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Members of the Church of England.
THE YEAR 1874.
HATCHARDS, 187, PICCADILLY.
ANOTHER year is fast drawing to its close. With it another volume of the “ Christian Observer,” which has been growing under our hands, is now being dismissed from them. We cannot send it forth without a distinct acknowledgment of the mercy and goodness which, amidst much anxiety and difficulty, have enabled us to discharge the serious responsibility of upholding the cause of Evangelical truth in very troublous times. It must be for others to judge how far the task has been successfully achieved, but we may thankfully record the marks of approval which from many highly honoured quarters have reached us as to the sterling value of papers which it has been our privilege to insert. To the valued contributors, to whom we are indebted for them, our most sincere thanks are due. Without their prompt and cordial help, our task would have been a hopeless one; with their aid, labour has been brightened, and toil has often been a pleasure. It has ever been, as we have before now noted, the custom in the “Christian Observer” to contend with vizor down; and so much convenience has resulted, that we will not transgress a rule which has been honoured in the observance of it. Otherwise, it would be a pleasure to name friends who, in a few instances only, are betrayed by significant initials.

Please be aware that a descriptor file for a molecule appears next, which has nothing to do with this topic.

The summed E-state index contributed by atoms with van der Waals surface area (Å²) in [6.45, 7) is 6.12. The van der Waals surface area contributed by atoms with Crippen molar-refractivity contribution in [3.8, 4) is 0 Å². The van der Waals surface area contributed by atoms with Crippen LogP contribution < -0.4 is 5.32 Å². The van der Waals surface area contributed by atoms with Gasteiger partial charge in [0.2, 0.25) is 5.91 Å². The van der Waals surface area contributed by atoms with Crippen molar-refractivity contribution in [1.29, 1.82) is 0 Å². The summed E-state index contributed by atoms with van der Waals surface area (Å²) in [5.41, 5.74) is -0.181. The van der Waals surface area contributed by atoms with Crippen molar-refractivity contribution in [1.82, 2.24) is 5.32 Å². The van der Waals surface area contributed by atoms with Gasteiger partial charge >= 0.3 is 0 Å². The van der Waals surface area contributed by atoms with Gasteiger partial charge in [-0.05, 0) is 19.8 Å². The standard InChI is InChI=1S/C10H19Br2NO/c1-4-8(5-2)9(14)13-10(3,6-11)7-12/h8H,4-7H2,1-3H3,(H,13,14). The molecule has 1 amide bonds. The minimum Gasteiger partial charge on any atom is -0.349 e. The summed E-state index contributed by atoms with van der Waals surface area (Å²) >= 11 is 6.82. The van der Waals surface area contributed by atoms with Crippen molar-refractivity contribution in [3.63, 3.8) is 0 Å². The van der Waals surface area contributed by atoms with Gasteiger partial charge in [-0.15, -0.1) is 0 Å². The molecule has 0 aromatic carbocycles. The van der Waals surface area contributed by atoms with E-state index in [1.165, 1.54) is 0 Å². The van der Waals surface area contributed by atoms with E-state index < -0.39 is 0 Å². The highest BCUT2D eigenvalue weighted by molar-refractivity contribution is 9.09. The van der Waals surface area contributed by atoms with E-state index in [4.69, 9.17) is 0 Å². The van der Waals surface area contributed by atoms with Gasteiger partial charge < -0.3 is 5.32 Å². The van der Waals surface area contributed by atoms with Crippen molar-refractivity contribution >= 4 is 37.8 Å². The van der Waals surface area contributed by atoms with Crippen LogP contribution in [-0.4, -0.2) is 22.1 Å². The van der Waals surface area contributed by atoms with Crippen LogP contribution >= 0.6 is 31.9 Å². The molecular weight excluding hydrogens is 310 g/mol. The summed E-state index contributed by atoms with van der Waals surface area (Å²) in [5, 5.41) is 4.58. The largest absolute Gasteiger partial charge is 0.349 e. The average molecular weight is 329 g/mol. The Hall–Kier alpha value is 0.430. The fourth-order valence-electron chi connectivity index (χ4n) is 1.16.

The year itself which is passing away has been rather preg. nant with future events of an important character than remarkable for them. In the earlier months the sudden collapse of Mr. Gladstone's administration, and his wild and desperate appeal to the country, startled all men out of their propriety. The struggle was short, but decisive, and the adverse verdict pronounced consigned to official banishment one of the most brilliant and gifted statesmen who have presided over the destinies of England. He had dallied with Popery, and with that fatality which has steadily followed all our Rulers who have yielded themselves to do the work of the Papacy, he has perished before the will of Englishmen, alarmed and indignant at find